Israel on the fly
Editor's Column

Israel on the fly

Red tape, bad weather, and checkpoints can’t dampen a visit to the Jewish state

Gabe Kahn is the editor of The New Jersey Jewish News.

The “Old City Train,” presumably built by King Solomon. Photos by Gabe Kahn
The “Old City Train,” presumably built by King Solomon. Photos by Gabe Kahn

Israel. The Holy Land. Historical and eternal home of the Jews. The land of milk and honey. A place where “slicha,” Hebrew for ‘excuse me,’ was only begrudgingly included in the lexicon.

In the old days I tried to visit every year, but with young kids in the picture and responsibilities galore, dropping everything for a week to 10 days just isn’t realistic. Instead, I’ve had to live with abbreviated trips every couple years or so to attend the b’nei mitzvah celebrations of my numerous Israeli nieces and nephews. I’m only just back from such an excursion, having arrived in Tel Aviv on Sunday afternoon and then flying out of Ben-Gurion last Wednesday night.

My mindset during these abridged trips has been to try to enjoy each waking moment and take in all that Israel has to offer — the historical sights, the restaurants, the shopping, the religious locations — in the short time I’m there. Ride the adrenaline rush and deal with the jetlag when I get home.

Unfortunately, it didn’t work out as well this time around.

Let’s start at the beginning, or even earlier. I started packing on Friday afternoon, a little more than 24 hours until I would have to leave for the airport, diligently grabbing my passport before doing anything else. However, upon glancing at the first page, I saw that it expires in June. This posed a potential catastrophic predicament, as several countries, wary of tourists overstaying their welcome, will refuse entry if your passport expires in less than six months. The website for Israel’s ministry of tourism, and many others I checked, was ambiguous as to whether this six-month anti-grace period applied, but when I called El Al customer service, a representative confidently said that I would not be allowed to board the plane. Multiple same-day passport offices sympathized, but said there was no way I could get a replacement until after the weekend. Shabbat was just a couple hours away.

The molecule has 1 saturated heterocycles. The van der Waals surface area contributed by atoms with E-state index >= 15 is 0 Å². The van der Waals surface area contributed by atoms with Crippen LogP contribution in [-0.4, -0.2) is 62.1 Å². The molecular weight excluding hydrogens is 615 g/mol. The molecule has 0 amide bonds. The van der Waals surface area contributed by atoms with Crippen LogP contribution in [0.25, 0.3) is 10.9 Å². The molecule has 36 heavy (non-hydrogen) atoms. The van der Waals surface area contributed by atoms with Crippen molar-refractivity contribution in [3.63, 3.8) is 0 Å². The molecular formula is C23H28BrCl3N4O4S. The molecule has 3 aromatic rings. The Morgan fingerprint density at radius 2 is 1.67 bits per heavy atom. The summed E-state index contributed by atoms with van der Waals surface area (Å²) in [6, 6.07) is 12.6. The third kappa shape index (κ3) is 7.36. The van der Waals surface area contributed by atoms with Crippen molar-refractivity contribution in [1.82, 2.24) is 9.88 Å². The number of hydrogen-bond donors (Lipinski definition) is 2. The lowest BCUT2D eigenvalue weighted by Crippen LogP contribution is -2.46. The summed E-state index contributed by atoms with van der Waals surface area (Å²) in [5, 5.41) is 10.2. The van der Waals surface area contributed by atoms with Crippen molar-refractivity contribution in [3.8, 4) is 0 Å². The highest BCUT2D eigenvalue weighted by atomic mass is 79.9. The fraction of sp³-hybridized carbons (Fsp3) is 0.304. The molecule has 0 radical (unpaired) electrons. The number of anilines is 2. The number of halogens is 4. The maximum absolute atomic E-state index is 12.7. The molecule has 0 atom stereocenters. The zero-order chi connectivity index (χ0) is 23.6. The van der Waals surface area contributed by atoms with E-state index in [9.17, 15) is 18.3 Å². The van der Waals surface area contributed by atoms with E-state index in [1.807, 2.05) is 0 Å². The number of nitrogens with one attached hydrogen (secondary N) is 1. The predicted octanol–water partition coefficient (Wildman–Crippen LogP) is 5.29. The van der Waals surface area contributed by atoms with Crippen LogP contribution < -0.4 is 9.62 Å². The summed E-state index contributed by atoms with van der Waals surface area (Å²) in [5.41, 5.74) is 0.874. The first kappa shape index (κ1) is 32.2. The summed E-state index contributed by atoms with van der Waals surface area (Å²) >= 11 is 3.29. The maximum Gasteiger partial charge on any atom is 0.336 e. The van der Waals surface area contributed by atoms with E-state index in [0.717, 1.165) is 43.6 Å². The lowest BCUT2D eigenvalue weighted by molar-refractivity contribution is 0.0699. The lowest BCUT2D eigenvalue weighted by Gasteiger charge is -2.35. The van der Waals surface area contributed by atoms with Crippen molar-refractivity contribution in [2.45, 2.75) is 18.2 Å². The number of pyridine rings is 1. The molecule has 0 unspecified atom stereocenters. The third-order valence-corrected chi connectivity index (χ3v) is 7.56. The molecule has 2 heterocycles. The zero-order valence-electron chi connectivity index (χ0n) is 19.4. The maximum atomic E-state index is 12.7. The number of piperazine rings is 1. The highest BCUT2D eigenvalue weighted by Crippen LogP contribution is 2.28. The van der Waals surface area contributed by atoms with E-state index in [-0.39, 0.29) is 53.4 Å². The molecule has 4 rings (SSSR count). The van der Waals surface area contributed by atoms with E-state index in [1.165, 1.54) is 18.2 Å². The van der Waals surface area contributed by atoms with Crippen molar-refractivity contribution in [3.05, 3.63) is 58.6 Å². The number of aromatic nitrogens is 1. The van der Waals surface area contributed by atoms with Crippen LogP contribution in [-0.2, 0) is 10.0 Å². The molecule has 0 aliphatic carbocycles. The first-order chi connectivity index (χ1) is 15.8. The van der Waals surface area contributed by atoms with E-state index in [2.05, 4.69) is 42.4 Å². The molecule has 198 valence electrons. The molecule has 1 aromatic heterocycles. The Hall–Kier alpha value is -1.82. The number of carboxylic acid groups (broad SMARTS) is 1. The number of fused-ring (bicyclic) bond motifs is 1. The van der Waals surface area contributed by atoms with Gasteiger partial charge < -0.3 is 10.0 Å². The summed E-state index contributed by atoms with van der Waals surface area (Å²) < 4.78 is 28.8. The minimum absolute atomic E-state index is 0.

The security fence separating Israel and Palestinian territory.

All I could do was sweat it out for the duration of Shabbat, go to the airport, and pray that they would let me on the flight. El Al, of course, is known for its rigorous security procedures, but no one said a word about my passport and I’ve never been happier to settle into a middle seat.

While the flight was fine, it wasn’t quite smooth sailing the rest of the way. My previous two trips to Israel were in March and June, and I had forgotten that January in the Holy Land is cold. Though I had the heavy coat I had worn to the airport and a couple of sweatshirts, most of my inventory was inadequate to fight off the cold. Not only did it rain on two of my three days there, but we were also treated to snow and hail the size of mancala marbles. Moreover, the insulation in Israel is severely lacking — I’ve long suspected it has to do with the Jerusalem Stone that adorns most of the buildings — and it’s hard to warm up, even indoors.

Besides going to the bat mitzvah, my other priority was to get to the Kotel. Regardless of the weather, it would have been heartbreaking to miss an opportunity to visit Judaism’s holiest site, which was cruelly inaccessible to Jews for thousands of years. The day I went was blessedly clear. My mind, on the other hand, was not, and I inadvertently took a wrong turn entering the Old City. I realized this when I looked up and saw the Church of the Holy Sepulchre. As I was not looking for this type of religious experience, I immediately retraced my steps, but couldn’t get around a large group of tourists and priests, clearly on a Christian mission. When we emerged from the tight walls surrounding the Christian Quarter, I caught the eye of a few ‘lantzmen,’ obviously confused as to why I was hanging out with this set of worshippers.

Dozens of parked cars were lined up behind an Israeli checkpoint as Arab workers waited to return to Palestinian territory at the end of the day.

A more sobering experience followed. Despite my determination to fight off the jetlag, I couldn’t keep my eyes open on the ride from Jerusalem to my brother’s home in Ramat Beit Shemesh, at least until we slowed down, with the traffic building. To our right, I saw a line of cars stopped on a small road. The cars were parked, the Arab drivers resigned to the long wait to pass through Israeli checkpoints and re-enter Palestinian territory. Fully aware that these security measures are necessary to protect Israeli citizens, I really felt for those whose trip was that much longer than mine.

As always, I was thrilled to spend time with my extended family, but shortly after the bat mitzvah festivities, it was time to go. Cold, sleepy, missing my wife and kids, and a little nervous that my slightly outdated passport would cause me trouble on the way back to the states, I was still so sad to leave.

Because that’s the thing about Israel: Even when it’s not at its best, it’s still better than anywhere else. That said, considering their technological prowess, would it be so hard for them to install a couple of extra heaters?

Gabe Kahn can be reached via email:,
or Twitter: @sgabekahn.

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